Only one RTB directive

Some missions only need to use one Return to Base / Land on the Battlestar Directive. What some FREDders like to do is have an event that gathers up all the possible events that can end the mission and chain the RTB to that. However amongst new FREDders only one RTB is generally more indicative of a poorly thought out mission. Basically the designer thinks "Hmmm, alpha will fight this cruiser, kill the fighters and then escape with the convoy". No thought is given to what happens if something goes wrong. When this happens the mission basically continues forever because no thought was given to this possibility.

The Everlasting mission

A more insidious relative of the mission with only one RTB is the everlasting mission. Unlike the previous one there are RTBs in the mission but the player can do something that causes it to never appear. Unlike the above error this isn't just a newbie mistake as quite often even the professionals have failed to think of something the player might try. It is seen fairly commonly in newbie missions though so I mentioned it here. As a mission designer you must actively think of ways that a player could screw up your mission and prevent them. For instance if an enemy ship must survive the mission you must have a plan for what to do should the player disable it.

Only one debriefing

A close relative of the only 1 RTB error is the only one debriefing error. Basically the same logic is at work here and the mission only has a debriefing for a successfully completed mission. If anything else happens you'll only see "No debriefing for mission xxxx".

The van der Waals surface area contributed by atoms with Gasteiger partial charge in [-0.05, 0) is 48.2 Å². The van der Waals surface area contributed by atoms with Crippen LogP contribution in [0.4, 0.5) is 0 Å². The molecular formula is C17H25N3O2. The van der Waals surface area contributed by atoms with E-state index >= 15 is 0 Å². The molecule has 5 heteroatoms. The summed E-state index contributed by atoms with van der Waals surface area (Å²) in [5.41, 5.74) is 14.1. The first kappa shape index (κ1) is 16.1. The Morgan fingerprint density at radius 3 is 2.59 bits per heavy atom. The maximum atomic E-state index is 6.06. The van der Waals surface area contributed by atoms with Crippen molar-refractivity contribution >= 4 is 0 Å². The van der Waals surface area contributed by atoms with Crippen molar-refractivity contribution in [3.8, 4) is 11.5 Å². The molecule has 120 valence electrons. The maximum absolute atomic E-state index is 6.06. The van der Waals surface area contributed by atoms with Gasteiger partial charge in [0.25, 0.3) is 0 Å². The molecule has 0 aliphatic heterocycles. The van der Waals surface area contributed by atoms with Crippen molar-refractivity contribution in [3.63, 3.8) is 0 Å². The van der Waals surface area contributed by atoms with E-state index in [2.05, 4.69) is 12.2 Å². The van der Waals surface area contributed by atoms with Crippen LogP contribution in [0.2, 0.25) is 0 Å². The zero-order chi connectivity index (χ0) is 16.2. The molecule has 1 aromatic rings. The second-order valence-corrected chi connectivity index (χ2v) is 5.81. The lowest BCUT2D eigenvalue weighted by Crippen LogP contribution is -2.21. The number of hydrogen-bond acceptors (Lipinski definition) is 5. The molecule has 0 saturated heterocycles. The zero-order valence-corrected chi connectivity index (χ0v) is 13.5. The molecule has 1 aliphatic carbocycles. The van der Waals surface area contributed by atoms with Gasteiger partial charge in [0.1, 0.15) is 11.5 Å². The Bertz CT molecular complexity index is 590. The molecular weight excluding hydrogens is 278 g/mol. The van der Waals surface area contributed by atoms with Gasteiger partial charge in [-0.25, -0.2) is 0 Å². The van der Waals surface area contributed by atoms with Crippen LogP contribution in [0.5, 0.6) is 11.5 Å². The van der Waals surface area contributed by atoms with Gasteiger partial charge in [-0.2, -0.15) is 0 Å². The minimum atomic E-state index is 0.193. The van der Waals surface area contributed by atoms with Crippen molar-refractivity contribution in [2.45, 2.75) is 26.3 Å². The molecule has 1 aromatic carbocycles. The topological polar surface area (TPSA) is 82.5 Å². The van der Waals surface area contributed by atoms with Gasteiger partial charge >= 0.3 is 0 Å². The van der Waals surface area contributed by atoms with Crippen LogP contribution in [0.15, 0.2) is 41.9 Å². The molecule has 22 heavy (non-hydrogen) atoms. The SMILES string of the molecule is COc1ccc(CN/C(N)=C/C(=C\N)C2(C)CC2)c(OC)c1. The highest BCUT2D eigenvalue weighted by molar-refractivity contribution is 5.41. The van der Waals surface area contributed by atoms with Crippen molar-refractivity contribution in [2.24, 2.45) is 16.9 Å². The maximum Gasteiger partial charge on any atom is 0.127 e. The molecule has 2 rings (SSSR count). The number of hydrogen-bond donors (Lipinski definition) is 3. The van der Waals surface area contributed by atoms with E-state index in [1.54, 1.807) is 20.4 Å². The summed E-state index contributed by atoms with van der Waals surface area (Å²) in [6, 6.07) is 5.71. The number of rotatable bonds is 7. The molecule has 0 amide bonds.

Odd naming conventions

Diaspora has certain naming conventions that should be used in any mission unless you have a damn good reason for changing it. Wings are always named after colours and enemies are named using the BSG phonetic language Although there is more leeway in the names of capships expecting anyone to take the GTD Suck My Balls seriously is frowned upon.

Worse than poorly thought out names though is the appearance of Battlestar 3 as this shows that you've put no thought at all into the names of your ships. All capships must have a unique name.

No delay between waves

Even in the most intense of battles there should be a few seconds delay between the death of the last ship in one wave and the next wave arriving. Otherwise it looks like the ships were lurking, waiting for the death of their team mates. If you really have to avoid giving the player a breather for some reason you should still use a delay but increase the threshold for the wave so that the player is still busy with the current wave when the next one arrives.

Poorly thought out team loadouts

A mission designer should take care to ensure that the weapons available in the loadout make sense. It's far too easy to end up with Colonial missiles available in a mission where you fly a Cylon ship.

Accidentally allowing the player to jump out

Remember to turn off the player's jump drives. Also turn it off for any wingman the player can give orders to, or the player will be able to tell them to jump out.